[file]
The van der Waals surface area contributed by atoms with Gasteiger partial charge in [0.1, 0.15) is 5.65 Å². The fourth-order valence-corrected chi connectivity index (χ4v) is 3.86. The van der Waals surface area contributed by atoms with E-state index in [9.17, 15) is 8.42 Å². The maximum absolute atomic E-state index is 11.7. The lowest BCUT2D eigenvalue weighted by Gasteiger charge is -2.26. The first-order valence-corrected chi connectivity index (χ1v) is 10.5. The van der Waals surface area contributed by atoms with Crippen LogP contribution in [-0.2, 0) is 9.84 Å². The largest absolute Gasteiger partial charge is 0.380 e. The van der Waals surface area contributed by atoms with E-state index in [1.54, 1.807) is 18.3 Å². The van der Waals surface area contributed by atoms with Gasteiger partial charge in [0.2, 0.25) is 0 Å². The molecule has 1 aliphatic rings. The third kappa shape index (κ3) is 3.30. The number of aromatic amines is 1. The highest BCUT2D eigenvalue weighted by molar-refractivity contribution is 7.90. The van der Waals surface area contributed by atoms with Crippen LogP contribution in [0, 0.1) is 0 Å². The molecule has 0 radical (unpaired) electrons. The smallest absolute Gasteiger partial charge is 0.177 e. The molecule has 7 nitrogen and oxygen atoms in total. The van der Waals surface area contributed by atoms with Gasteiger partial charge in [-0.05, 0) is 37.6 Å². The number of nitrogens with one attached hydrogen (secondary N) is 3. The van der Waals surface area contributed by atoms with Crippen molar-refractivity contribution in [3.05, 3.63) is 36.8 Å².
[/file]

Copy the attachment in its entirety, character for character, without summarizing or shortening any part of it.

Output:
The van der Waals surface area contributed by atoms with Gasteiger partial charge in [0.1, 0.15) is 5.65 Å². The fourth-order valence-corrected chi connectivity index (χ4v) is 3.86. The van der Waals surface area contributed by atoms with E-state index in [9.17, 15) is 8.42 Å². The maximum absolute atomic E-state index is 11.7. The lowest BCUT2D eigenvalue weighted by Gasteiger charge is -2.26. The first-order valence-corrected chi connectivity index (χ1v) is 10.5. The van der Waals surface area contributed by atoms with Crippen LogP contribution in [-0.2, 0) is 9.84 Å². The largest absolute Gasteiger partial charge is 0.380 e. The van der Waals surface area contributed by atoms with E-state index in [1.54, 1.807) is 18.3 Å². The van der Waals surface area contributed by atoms with Gasteiger partial charge in [0.2, 0.25) is 0 Å². The molecule has 1 aliphatic rings. The third kappa shape index (κ3) is 3.30. The number of aromatic amines is 1. The highest BCUT2D eigenvalue weighted by molar-refractivity contribution is 7.90. The van der Waals surface area contributed by atoms with Crippen LogP contribution in [0, 0.1) is 0 Å². The molecule has 0 radical (unpaired) electrons. The smallest absolute Gasteiger partial charge is 0.177 e. The molecule has 7 nitrogen and oxygen atoms in total. The van der Waals surface area contributed by atoms with Gasteiger partial charge in [-0.05, 0) is 37.6 Å². The number of nitrogens with one attached hydrogen (secondary N) is 3. The van der Waals surface area contributed by atoms with Crippen molar-refractivity contribution in [3.05, 3.63) is 36.8 Å².